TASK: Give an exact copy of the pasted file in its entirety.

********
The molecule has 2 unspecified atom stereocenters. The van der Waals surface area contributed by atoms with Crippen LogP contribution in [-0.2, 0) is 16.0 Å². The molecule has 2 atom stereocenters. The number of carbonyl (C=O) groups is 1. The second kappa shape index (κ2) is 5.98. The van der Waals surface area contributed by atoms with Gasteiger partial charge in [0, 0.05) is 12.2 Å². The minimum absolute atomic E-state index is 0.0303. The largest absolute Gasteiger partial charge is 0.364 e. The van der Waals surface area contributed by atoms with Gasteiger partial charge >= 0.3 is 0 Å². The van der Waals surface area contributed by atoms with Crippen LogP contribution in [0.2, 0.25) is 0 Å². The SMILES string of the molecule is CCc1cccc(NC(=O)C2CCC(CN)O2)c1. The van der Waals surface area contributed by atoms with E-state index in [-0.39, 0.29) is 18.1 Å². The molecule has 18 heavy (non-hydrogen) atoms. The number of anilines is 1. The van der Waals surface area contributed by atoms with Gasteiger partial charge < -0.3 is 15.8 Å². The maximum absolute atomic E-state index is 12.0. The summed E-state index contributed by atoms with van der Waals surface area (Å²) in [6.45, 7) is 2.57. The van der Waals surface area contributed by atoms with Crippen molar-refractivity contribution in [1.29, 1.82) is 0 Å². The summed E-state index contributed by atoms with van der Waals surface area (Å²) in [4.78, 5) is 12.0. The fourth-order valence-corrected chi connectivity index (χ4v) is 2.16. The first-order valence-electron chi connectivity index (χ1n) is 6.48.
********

The molecule has 2 unspecified atom stereocenters. The van der Waals surface area contributed by atoms with Crippen LogP contribution in [-0.2, 0) is 16.0 Å². The molecule has 2 atom stereocenters. The number of carbonyl (C=O) groups is 1. The second kappa shape index (κ2) is 5.98. The van der Waals surface area contributed by atoms with Gasteiger partial charge in [0, 0.05) is 12.2 Å². The minimum absolute atomic E-state index is 0.0303. The largest absolute Gasteiger partial charge is 0.364 e. The van der Waals surface area contributed by atoms with Gasteiger partial charge >= 0.3 is 0 Å². The van der Waals surface area contributed by atoms with Crippen LogP contribution in [0.2, 0.25) is 0 Å². The SMILES string of the molecule is CCc1cccc(NC(=O)C2CCC(CN)O2)c1. The van der Waals surface area contributed by atoms with E-state index in [-0.39, 0.29) is 18.1 Å². The molecule has 18 heavy (non-hydrogen) atoms. The number of anilines is 1. The van der Waals surface area contributed by atoms with Gasteiger partial charge < -0.3 is 15.8 Å². The maximum absolute atomic E-state index is 12.0. The summed E-state index contributed by atoms with van der Waals surface area (Å²) in [6.45, 7) is 2.57. The van der Waals surface area contributed by atoms with Crippen molar-refractivity contribution in [1.29, 1.82) is 0 Å². The summed E-state index contributed by atoms with van der Waals surface area (Å²) in [4.78, 5) is 12.0. The fourth-order valence-corrected chi connectivity index (χ4v) is 2.16. The first-order valence-electron chi connectivity index (χ1n) is 6.48.